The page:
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Monitoring Earthquakes

Monitoring Earthquakes

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Monitoring Earthquakes

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  1. Monitoring Earthquakes 6.3 p.178-183

  2. Detecting Earthquakes • As early as 2000 years ago the Chinese had developed an instrument to detect earthquakes. • The modern day instrument is a seismograph. A seismograph is a heavy weight attached to a frame by a spring or wire. A pen is connected to the weight and rests on a drum covered by paper. As the drum rotates the pen writes on the paper.

  3. Seismograms • When an earthquake occurs the paper makes a picture of graph of the earthquake. These zigzag patterns are called, • P,S and Surface waves all show up differently on seismogram. See p. 179

  4. Other Earthquake instruments • Scientist sometimes place other instruments in earthquake prone areas. • Tiltmeters: measure the tilt or raising of the ground (measure vertical movement) works like a level. • Creep meters: uses a wire that is stretched across a fault attached to a post and measures horizontal movement when other end shifts. • Laser-ranging devices: laser beams detect horizontal movement. Laser strikes a reflector and then bounces back. If reflector moves they are notified.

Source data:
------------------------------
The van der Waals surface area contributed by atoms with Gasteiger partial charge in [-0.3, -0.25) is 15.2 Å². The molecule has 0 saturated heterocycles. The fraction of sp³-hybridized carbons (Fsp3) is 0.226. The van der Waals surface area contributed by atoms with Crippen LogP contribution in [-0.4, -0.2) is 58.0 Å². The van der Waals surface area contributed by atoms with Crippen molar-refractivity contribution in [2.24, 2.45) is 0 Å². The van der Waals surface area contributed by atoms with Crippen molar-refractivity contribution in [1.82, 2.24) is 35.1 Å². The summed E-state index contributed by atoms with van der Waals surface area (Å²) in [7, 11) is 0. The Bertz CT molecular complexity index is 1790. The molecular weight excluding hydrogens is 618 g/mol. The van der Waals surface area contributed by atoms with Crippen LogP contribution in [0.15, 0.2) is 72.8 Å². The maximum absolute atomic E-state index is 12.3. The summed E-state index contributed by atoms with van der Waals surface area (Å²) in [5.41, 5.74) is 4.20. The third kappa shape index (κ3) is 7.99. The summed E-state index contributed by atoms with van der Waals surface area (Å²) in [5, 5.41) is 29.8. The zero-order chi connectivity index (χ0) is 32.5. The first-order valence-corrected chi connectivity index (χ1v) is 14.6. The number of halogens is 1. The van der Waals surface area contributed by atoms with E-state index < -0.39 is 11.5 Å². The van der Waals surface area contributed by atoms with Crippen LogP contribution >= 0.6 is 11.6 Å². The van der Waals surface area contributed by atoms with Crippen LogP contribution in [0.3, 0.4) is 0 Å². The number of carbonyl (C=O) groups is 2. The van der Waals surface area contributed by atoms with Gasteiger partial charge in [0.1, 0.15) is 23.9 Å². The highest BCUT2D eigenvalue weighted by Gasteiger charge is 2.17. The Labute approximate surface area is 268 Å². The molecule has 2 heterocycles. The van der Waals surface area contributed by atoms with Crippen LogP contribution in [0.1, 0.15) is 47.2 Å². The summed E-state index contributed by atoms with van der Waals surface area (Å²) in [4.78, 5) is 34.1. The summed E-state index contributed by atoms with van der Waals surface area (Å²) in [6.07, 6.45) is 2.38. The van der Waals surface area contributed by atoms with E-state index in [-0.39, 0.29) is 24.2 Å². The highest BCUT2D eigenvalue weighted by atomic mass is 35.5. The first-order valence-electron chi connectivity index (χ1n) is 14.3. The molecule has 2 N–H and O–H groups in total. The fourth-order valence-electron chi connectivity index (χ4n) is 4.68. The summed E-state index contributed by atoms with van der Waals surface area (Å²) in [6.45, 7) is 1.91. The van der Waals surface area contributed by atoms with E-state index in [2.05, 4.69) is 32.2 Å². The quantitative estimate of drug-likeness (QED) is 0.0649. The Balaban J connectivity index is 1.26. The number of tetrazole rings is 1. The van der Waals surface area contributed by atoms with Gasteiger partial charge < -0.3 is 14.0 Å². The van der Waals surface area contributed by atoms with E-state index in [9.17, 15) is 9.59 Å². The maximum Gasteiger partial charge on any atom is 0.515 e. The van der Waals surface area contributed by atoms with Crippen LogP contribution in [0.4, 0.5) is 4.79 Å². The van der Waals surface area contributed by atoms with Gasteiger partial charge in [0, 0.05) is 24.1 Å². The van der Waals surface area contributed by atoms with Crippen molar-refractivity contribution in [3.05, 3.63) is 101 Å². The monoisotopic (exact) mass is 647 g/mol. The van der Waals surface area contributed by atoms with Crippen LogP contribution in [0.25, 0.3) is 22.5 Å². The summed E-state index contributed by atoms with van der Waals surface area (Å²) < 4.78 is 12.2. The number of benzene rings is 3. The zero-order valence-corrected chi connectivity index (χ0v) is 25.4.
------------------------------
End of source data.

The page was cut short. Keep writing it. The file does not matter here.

5. GPS Satellites: markers are set up and using GPS the elevation and any movement can be detected with satellites. • Why do they want all this data? To try to predict when earthquakes will occur and where.

  6. Mapping/monitoring Faults • Mapping all the faults is crucial to know where an earthquake will occur. • They then monitor friction. The amount of friction built up in an area will determine how big the earthquakes will be. • Hardly any: no stress and rarely any big earthquakes • Moderate friction: small earthquakes • High friction: big earthquakes